HomeNorth AmericaInsightsA Consistent Commitment – How Corporations Can Support the LGBTQ+ Community Beyond Pride Month
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A Consistent Commitment – How Corporations Can Support the LGBTQ+ Community Beyond Pride MonthSeptember 2, 2021

In this piece, we share three takeaways for corporations to consider as they plan future support of the LGBTQ+ community.

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In this piece, we share three takeaways for corporations to consider as they plan future support of the LGBTQ+ community.

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Although Pride Month 2021 has come and gone, the challenges facing the LGBTQ+ community globally remain one of the most pressing human rights issues of our time. In the United States, state legislators across the country have already introduced more than 100 anti-LGBTQ bills this year, the majority attempting to restrict the rights of transgender Americans. Globally, at least 69 countries have enacted national laws criminalizing same-sex relations between consenting adults.

It is for those reasons (and more) that the LGBTQ+ community and its allies are turning to businesses to activate beyond pride month and to demonstrate a consistent commitment to supporting the LGBTQ+ community year-round.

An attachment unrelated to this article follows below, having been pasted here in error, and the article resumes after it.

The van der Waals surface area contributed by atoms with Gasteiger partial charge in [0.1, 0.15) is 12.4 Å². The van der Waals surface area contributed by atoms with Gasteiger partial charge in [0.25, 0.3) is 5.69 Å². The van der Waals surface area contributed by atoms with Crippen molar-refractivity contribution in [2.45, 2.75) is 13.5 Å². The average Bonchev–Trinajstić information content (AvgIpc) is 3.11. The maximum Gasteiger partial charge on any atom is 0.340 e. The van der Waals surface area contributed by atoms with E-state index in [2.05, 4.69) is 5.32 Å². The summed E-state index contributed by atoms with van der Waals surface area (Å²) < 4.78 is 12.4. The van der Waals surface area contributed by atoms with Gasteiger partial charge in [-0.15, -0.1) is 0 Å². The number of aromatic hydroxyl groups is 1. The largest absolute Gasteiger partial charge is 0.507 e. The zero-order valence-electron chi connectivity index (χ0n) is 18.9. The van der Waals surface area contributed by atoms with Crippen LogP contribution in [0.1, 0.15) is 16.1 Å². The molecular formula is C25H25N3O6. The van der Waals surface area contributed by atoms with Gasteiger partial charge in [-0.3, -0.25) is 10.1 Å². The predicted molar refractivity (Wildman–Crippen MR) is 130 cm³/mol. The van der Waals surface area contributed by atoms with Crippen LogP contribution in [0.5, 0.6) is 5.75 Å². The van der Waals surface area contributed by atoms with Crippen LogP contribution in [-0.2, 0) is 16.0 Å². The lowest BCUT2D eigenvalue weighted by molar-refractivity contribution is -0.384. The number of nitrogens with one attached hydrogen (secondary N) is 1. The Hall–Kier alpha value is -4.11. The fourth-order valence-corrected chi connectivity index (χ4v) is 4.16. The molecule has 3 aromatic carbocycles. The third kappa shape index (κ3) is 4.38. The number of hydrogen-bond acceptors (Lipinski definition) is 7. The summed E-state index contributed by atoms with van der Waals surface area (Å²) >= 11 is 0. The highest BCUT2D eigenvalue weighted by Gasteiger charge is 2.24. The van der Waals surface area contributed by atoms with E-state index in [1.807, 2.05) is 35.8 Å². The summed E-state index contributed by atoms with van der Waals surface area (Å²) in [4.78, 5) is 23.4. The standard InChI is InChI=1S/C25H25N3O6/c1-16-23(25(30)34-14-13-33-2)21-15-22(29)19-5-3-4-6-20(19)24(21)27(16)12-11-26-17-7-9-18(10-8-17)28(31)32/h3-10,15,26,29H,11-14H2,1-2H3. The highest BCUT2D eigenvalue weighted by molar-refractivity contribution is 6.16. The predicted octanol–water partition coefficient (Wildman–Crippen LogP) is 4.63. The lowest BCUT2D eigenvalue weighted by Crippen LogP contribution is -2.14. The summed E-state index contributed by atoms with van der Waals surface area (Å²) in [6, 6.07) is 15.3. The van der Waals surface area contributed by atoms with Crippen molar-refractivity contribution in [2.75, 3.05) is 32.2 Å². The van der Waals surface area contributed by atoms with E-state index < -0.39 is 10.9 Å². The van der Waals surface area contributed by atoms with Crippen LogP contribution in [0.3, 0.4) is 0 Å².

In this piece, we share three takeaways for corporations to consider as they plan future support of the LGBTQ+ community.

Global Commitments with Targeted Solutions

How corporations support the LGBTQ+ community globally cannot and should not always be accomplished with universal solutions. Cultural nuances, local dynamics and the varied needs of the LGBTQ+ community will differ based on where in the world you’re demonstrating support. While your commitments will be unwavering, your solutions must be targeted based on local needs. It is generally a question of how you should activate, not if you should do so.

Taking this a step further, targeted messaging and strategies have become increasingly necessary given what we know about the LGBTQ+ community: It isn't a monolith.